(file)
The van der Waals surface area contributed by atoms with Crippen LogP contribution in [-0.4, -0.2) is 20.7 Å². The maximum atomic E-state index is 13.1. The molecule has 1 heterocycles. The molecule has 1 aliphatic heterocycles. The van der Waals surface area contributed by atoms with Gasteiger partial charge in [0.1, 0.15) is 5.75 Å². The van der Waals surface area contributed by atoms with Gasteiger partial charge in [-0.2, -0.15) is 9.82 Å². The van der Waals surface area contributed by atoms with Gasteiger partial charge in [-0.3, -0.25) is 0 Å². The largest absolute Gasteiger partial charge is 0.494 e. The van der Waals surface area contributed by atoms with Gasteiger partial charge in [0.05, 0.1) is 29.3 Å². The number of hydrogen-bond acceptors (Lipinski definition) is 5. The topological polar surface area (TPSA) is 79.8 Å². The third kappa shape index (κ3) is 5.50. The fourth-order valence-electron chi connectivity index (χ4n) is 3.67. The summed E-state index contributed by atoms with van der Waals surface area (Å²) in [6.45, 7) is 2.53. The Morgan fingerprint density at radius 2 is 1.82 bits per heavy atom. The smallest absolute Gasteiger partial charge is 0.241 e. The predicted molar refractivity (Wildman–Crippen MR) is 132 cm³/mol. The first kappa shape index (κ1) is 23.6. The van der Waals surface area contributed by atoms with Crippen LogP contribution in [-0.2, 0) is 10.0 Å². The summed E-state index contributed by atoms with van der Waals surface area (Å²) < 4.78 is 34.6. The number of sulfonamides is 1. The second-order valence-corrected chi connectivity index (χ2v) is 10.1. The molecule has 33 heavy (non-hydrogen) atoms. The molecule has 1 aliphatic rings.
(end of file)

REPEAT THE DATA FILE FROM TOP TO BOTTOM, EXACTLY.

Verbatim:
The van der Waals surface area contributed by atoms with Crippen LogP contribution in [-0.4, -0.2) is 20.7 Å². The maximum atomic E-state index is 13.1. The molecule has 1 heterocycles. The molecule has 1 aliphatic heterocycles. The van der Waals surface area contributed by atoms with Gasteiger partial charge in [0.1, 0.15) is 5.75 Å². The van der Waals surface area contributed by atoms with Gasteiger partial charge in [-0.2, -0.15) is 9.82 Å². The van der Waals surface area contributed by atoms with Gasteiger partial charge in [-0.3, -0.25) is 0 Å². The largest absolute Gasteiger partial charge is 0.494 e. The van der Waals surface area contributed by atoms with Gasteiger partial charge in [0.05, 0.1) is 29.3 Å². The number of hydrogen-bond acceptors (Lipinski definition) is 5. The topological polar surface area (TPSA) is 79.8 Å². The third kappa shape index (κ3) is 5.50. The fourth-order valence-electron chi connectivity index (χ4n) is 3.67. The summed E-state index contributed by atoms with van der Waals surface area (Å²) in [6.45, 7) is 2.53. The Morgan fingerprint density at radius 2 is 1.82 bits per heavy atom. The smallest absolute Gasteiger partial charge is 0.241 e. The predicted molar refractivity (Wildman–Crippen MR) is 132 cm³/mol. The first kappa shape index (κ1) is 23.6. The van der Waals surface area contributed by atoms with Crippen LogP contribution in [-0.2, 0) is 10.0 Å². The summed E-state index contributed by atoms with van der Waals surface area (Å²) < 4.78 is 34.6. The number of sulfonamides is 1. The second-order valence-corrected chi connectivity index (χ2v) is 10.1. The molecule has 33 heavy (non-hydrogen) atoms. The molecule has 1 aliphatic rings.